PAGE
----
Over the last one hundred years, America—and the world—has built a lot of airports. Now many of them have become obsolete, either because they’re too small, in the wrong places, or no longer needed by a military that’s been trying to pare its stock of airfields. So, what do you do with these flat, concrete, often urban spaces, once they're no longer needed for air travel?
To landscape architects, it's a delightful question, and one that has generated an enormous amount of activity over the last fifteen years or so. And last month the Harvard Graduate School of Design hosted a two-day conference called "Airport Landscapes" that brought together dozens of scholars tantalized by the possibilities of forsaken airstrips.
"Because of their expansiveness, size, horizontality, the fact that they’re left over spaces, they just offer new grounds for experimentation and design," says Sonja Duempelmann, professor at the GSD and co-organizer of the conference.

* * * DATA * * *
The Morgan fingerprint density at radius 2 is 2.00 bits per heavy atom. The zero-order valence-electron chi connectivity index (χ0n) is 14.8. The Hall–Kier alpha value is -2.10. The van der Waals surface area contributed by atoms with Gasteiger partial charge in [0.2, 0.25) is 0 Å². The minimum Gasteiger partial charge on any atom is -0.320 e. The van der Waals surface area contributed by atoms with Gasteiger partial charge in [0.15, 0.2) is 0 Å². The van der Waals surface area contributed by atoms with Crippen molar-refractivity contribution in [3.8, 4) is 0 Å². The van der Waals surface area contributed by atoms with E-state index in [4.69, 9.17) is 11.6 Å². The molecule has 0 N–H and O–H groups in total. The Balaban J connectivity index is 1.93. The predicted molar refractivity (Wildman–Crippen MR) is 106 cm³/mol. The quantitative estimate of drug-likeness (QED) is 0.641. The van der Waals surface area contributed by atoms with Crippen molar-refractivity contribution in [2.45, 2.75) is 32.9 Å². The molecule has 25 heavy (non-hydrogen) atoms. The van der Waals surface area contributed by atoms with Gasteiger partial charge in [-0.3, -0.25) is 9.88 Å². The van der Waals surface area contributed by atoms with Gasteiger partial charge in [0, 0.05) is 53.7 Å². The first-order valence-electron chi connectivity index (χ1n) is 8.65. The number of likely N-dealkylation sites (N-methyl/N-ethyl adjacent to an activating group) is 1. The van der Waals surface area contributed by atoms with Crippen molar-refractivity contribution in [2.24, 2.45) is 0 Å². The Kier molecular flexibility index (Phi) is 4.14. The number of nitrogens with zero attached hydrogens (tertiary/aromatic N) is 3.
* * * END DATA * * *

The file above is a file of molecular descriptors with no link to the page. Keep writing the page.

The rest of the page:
"Airport Landscapes," along with an exhibition by the same name that's running at the design school through December 19, looked at landscape innovations at airports that are still functioning, along with some of the most innovative makeovers that have been given to decommissioned airports. These include turning airports into "urban prairies," building alternative energy sites (solar cell arrays fit particularly along old runways), and creating some of the best park and playground space a land windsurfer could ever ask for. Old airports are useful for lots of purposes, but their transformation is captivating in a different way, too: It's just really cool to walk where airplanes used to land.
Crissy Field in San Francisco. Photograph by Sonja Duempelmann
Tempelhof Airport, outside Berlin. Photograph by Sonja Duempelmann
A stuffed peregrine falcon, positioned to scare off swallows that get caught in jet engines. Photograph by Justin Knight, Harvard Graduate School of Design.
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